Broken English

English language as she is broken

RECENTLY, I heard two radio deejays asking callers to vote for their all-time favourite television sitcoms from the 1960s and 1970s.  The names of the sitcoms jogged my memory of the early days of TV and how I enjoyed those happy half-hour comedy shows.

While we watched mostly American shows like Mr Ed the Talking Horse, the inimitable, coolest Fonzie in Happy Days and my favourites, Seinfeld and Frasier, it was interesting that ultimately the English comedies gained the highest votes.

Shows like Dad's Army, 'Allo 'Allo, Fawlty Towers, Mr Bean and Mind Your Language vied for top place but finally the latter was voted the all-time favourite.

I guess that's because we can relate to the comedy of errors among the motley group of foreign students and Mr Brown, the ever-patient teacher of that English language class.

There are plenty of pitfalls for second language learners because we tend to use a direct translation of our own language without applying the all-important rules of English grammar.

Last December when my nephew and his fiancee were preparing for their wedding, they sent their rings to the jeweller for engraving.  There was a great deal of excited anticipation when they went to collect the rings.

A lovely young lady who spoke English badly provided them with attentive service.  When she had to go upstairs to retrieve the rings, she told them: "You wait me here!"  The couple was appalled but they guessed she was probably saying a direct translation of the Mandarin phrase "Ni deng wo".

Look closer to see that this wrapping paper is
printed with the phrase: sweat dream...
I learnt from English language practitioners that people are often confused with the use of the verb "to be" and would avoid using them.  For instance, the verb "to be" (is) is often dropped in sentences that are directly translated from Bahasa Malaysia like "Kakak saya cantik." into "My sister pretty" when it should be "My sister is pretty".

They say that our habit of changing codes from our own language into English will almost always end up with grammatically wrong English.

Recently I was buying something at a stall and when I tried to pay with a RM50 note, the merchant hesitated to accept it.  He asked me: "Got small money?" It was my turn to hesitate because I needed a moment to process what he said. Small money is duit kecik so his query is if I have small change!

Another day, as I was walking pass a kiosk in a shopping mall, I noticed a queue of people waiting to place their orders.  Curious to see what was so good that it caused people to queue, I approached the kiosk for a closer look.  But I forgot what I was after when I spotted a sign that read, "Please row". I was amused that this instruction that told customers to form a row was apparently understood.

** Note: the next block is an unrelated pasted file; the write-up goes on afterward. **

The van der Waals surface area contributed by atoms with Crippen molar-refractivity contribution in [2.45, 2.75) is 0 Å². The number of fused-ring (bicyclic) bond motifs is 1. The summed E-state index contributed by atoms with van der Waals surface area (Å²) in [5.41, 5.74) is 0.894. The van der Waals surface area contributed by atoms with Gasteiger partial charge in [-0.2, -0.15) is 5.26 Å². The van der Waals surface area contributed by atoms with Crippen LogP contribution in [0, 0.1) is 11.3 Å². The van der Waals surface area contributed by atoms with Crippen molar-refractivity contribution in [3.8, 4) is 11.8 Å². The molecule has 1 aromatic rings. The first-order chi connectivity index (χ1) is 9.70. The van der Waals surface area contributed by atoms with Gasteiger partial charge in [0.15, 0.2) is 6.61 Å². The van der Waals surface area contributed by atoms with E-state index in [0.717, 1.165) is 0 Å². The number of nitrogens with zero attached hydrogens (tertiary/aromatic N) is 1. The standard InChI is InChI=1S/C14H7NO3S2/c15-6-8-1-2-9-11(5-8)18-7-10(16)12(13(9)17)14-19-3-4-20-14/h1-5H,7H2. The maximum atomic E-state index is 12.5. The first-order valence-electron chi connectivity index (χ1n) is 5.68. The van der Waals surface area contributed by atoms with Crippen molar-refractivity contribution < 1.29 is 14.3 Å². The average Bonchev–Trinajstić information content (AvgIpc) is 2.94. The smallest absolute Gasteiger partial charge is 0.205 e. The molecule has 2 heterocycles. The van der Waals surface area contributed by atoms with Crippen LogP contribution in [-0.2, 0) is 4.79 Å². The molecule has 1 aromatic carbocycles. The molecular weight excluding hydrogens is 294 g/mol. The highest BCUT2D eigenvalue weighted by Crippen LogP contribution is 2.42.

Now one of the things I do when I'm at a restaurant or cafe for a food review is to check out their restroom.  Everything was very pleasing in this cafe until I closed the toilet door and saw a sign that said: "Do not open water tap."  I thought it was a strange instruction because who would carry a spanner around to open the tap?

Some shops and offices put up a sign and shoe rack outside for visitors to store their shoes.  This made it clear that shoes have to come off before entering but when I arrived at an office that did not have any indication that shoes are not permitted, the lady who opened the door bluntly told me, "Open your shoes." I think she saw how my eyes widened as I paused before removing my footwear.

During the festive season, I was visiting a family when I saw their young son was feeling restless and probably bored with adult company.  His dad saw the signs too and gave his son permission to watch television by saying, "Open the TV."

It struck me once again, that the word "open" was used as a direct translation for "turn on" or "switch on" and previously for "take off" and "remove" in our local lingo.

Customer Service Representative in KL Department Store
who could speak good English!
While my own encounters with mangled English are truly a cause for concern, I was glad to meet a customer service representative in a Kuala Lumpur department store who could speak good English. 

As she helped me with my selections, I was reassured that Malaysians can be trained to acquire a good command of the English language.

So while Johor Baru is rapidly developing into a similar modern metropolis, I earnestly hope that service personnel are systematically being groomed to deal confidently with English-speaking foreigners moving into Iskandar Malaysia, and not make us the laughing stock in a comedy of errors.

Just as I was feeling more hopeful about the future of English in Johor Baru, the other day my niece who is in Form Five, was bursting to tell me her experience in school.

At break time, she and a few friends were hanging out in the corridor when a group of girls wanted to pass that way in great hurry.  To get their attention to give way quickly, one of the girls rushing pass shouted, "Let me pass away! Let me pass away!"

A version of this article was published in The New Straits Times, Johor Streets on 23 March 2011


Following the publication of the above article, I received some interesting feedback from friends:

Elilen said:  Very high people live in Bangsar ... Orang taraf tinggi duduk di Bangsar... How about that?

Noraini said:  My hubby came home from work today and told me he enjoyed reading your article, Broken English.  Then he told me last week, while waiting for a friend at Senai Airport, he came across a sign on a limo counter that read: "Help Table".  Go figure!


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